Fat passengers. There has recently been a very interesting discussion in addedentry's LJ about the obese and their treatment on airlines. The BBC also bring us a story about a small passenger crushed by a very large one for 11 hours in which the small passenger suffered damage which last two years and which attracted 13 kGBP of compensation. Expect the issue to loom large in British airlines soon.
A side question presents itself: why do we not capitalise k, h and da much like we do to M, G, T and the other SI prefixes with positive indices? Compare this with the capitalisation of the K in KiB, the kibibyte, for instance.
My second favourite web site in all the world, inevitably, is this one - good ol' LiveJournal. I certainly spend more time at lj.com, but the reason why I prefer the BBC News site is that I don't attribute all lj.com's excellent content to the site, more to all you lovely people. However, lj.com can still throw up some interesting surprises from time to time.
Did you know that you can use LiveJournal to read syndicated RSS newsfeeds? You are only allowed to do so to a limited extent - all the newsfeeds must be set up as their own accounts. Furthermore, there is a quota system in place to limit the amount of resources you can consume here. With a paid account, you are permitted five "units"; don't know what a permanent account or a free account get you. If you're the only person reading a newsfeed in this way, it costs you one unit. A newsfeed read by five people costs them half a unit each, one read by 25 people costs a third of a unit each, one read by 125 people costs a quarter of a unit each and so forth. The slashdot RSS is relatively close to being read by 625, so it still costs more than a fifth of a unit, but the price will go down.
I don't really understand RSS feeds. As far as I am aware, it's vaguely akin to a friends list except for abitrary frequently-updated web sites, rather than just being restricted to LiveJournal. I'm not sure whether one should try to read LiveJournals through a RSS reader, or whether to read RSS distributed newsfeeds through the LiveJournal friends page. Indeed, is the best approach to run a LiveJournal for your LiveJournal friends and a separate RSS reader for RSS newsfeeds? (Is there a point where there are sufficient good RSS newsfeeds where it becomes worthwhile to stop using LiveJournal for RSS feeds and starts to use a RSS reader?) Much as I reckon you probably need a good 3-6 friends whose LiveJournals you'd like to follow, or one Friends-only one, before it becomes worth your while to start a LiveJournal, I can think of only one RSS feed that I'd like to read for now. Doubtless there are very many other interesting ones which I haven't yet encountered; recommendations are most welcome.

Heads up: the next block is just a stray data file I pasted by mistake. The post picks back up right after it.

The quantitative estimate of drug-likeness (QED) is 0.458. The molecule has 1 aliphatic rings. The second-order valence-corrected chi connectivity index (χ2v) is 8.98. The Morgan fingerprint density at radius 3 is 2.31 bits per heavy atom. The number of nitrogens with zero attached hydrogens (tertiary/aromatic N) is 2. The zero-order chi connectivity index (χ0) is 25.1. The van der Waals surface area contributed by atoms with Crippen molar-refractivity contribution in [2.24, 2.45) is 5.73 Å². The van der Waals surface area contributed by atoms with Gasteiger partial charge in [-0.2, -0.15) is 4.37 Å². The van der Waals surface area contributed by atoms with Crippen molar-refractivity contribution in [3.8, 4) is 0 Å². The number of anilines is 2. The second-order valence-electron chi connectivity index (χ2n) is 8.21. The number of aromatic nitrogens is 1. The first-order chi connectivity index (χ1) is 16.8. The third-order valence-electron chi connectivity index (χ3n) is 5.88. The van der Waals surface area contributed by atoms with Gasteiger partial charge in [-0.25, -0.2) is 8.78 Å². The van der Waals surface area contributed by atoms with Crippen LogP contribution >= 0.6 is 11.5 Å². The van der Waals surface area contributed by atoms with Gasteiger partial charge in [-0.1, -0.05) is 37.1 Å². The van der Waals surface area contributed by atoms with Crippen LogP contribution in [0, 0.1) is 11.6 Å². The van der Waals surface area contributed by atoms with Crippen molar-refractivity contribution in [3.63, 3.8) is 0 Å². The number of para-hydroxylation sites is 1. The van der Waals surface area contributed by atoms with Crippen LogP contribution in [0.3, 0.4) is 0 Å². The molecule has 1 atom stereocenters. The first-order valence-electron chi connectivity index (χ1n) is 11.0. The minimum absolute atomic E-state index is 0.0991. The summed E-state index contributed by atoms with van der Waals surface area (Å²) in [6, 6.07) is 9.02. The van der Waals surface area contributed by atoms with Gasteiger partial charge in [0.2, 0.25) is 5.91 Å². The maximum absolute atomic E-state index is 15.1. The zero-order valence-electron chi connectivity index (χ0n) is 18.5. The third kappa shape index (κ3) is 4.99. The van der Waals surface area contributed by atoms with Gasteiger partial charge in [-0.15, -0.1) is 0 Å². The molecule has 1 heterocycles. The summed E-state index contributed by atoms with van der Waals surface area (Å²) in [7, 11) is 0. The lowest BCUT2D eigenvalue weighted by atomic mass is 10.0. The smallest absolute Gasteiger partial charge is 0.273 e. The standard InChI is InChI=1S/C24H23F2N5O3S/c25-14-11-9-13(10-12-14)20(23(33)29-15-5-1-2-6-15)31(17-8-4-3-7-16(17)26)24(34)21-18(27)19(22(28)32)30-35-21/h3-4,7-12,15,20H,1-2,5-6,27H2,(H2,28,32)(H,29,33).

The other recent surprise was discovering that well-known uber-geek jwz (as in Netscape, as in www.jwz.org and so forth) has a LiveJournal. The guy is intelligent and literate, so it comes as no suprise that his journal is extremely entertaining. I can do no better than parrot his penultimate link to a fantastic Salon article: What happens when you dump two pounds of dry ice into an airplane chemical toilet? and point out his link to a dubious-looking wearable computer. Look at it now before it most likely turns up on "Have I Got News For You?" this Friday, or something.
Budget airline alert: at last, no-frills airlines come to the north-east, not far from my prediction. Easyjet (check), Newcastle (check - but damn), Spring (check), 2003 (a year earlier than planned). Bonus! They are siting two planes there to begin with, expected to service three European cities, with two more planes coming in 2004. Next guessing game is "which European cities"; the logical guesses based on Easyjet's past patterns would be Amsterdam, Barcelona and Geneva, but I wouldn't be surprised by Nice instead of Geneva - or to see any of the old Go favourites get chosen.
I actually started this entry quite early in the afternoon. Damn, another less-than-productive day. :-/